One day, sitting in traffic, married Dublin mum Stella Sweeney attempts a good deed. The resulting car crash changes her life. For she meets a man who wants her telephone number (for the insurance, it turns out). That's okay. She doesn't really like him much anyway (his Range Rover totally banjaxed her car). But in this meeting is born the seed of something which will take Stella thousands of miles from her old life, turning an ordinary woman into a superstar, and, along the way, wrenching her whole family apart. Is this all because of one ill-advised act of goodwill? Was meeting Mr Range Rover destiny or karma? Should she be grateful or hopping mad? For the first time real, honest-to-goodness happiness is just within her reach. But is Stella Sweeney, Dublin housewife, ready to grasp it?
It's been a while since I've read a Marian Keyes book and this one was definitely interesting. Stella is quite the character and I very much liked the story of her illness (which sounds horrific - you wouldn't wish for what Stella suffers from on your worst enemy), in fact I would have liked more time spent on it, except for the fact Stella's obviously stuck in the bed so it didn't really add much, but I just found her connection to Mannix Taylor so fascinating.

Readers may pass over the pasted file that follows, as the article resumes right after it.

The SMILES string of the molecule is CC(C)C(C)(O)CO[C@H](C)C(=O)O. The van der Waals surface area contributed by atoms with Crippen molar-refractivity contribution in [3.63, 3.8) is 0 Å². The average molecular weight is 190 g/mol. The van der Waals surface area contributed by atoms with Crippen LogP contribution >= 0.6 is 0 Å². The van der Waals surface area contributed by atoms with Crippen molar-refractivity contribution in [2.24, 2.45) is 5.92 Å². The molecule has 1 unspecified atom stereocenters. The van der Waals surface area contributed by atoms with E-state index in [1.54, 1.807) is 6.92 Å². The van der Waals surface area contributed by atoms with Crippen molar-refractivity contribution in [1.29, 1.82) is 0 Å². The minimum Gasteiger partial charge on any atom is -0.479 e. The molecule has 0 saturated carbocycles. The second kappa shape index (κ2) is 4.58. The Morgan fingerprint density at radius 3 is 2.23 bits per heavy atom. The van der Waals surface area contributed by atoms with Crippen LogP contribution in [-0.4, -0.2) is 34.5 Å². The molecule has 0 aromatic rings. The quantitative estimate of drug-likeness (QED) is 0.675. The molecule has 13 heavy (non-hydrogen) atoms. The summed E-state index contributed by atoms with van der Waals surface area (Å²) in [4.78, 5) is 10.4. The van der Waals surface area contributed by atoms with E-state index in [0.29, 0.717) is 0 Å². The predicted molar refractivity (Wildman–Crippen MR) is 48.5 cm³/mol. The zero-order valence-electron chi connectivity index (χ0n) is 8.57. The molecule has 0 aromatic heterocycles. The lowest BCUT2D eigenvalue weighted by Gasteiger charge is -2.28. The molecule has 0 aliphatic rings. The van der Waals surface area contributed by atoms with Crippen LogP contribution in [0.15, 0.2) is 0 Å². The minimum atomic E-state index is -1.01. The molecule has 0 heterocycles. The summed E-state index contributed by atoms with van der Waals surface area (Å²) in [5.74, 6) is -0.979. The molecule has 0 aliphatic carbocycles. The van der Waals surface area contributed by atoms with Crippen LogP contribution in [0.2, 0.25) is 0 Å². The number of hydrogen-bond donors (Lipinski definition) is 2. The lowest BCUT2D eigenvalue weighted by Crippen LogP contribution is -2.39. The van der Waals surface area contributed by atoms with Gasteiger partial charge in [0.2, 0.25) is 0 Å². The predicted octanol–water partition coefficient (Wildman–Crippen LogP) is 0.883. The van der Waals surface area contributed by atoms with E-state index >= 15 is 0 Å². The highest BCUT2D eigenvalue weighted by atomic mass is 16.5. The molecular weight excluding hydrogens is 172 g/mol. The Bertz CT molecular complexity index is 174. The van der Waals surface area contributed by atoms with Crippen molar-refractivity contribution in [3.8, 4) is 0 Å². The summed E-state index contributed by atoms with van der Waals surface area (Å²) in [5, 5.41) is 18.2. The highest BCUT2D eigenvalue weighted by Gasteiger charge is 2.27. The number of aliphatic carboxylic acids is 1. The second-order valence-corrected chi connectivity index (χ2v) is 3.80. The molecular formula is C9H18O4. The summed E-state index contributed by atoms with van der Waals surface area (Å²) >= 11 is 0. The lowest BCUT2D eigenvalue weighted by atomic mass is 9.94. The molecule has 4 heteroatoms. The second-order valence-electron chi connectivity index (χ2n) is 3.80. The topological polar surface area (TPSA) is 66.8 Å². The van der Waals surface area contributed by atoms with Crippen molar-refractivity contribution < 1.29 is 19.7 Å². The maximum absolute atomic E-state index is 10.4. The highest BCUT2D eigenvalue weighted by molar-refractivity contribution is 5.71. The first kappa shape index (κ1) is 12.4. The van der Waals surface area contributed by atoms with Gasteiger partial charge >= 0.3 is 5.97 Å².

It's such a silly thing to get irritated by, but I could not for the life of me understand why Jeffrey called Stella "MOM". She was not his mom, he was not American (they lived there a year! A YEAR!) and it actually drove me mad. Such a tiny thing, but it was illogical. Even before they'd moved to America, Betsy and Jeffrey called her mom and I just couldn't understand it (which is why it irritated me). Surely it's Mam in Ireland?
The book took me a while to read and finish, but I never forgot where I was, which I see as a good sign. Books aren't holding my attention at the moment, and I remembered Stella's story very well. It hops around a little bit (before Stella's illness, during, after) but it all blends together quite well and it's a very coherent story. It's probably not my favourite Keyes book, but it kept me gripped and I'm not complaining.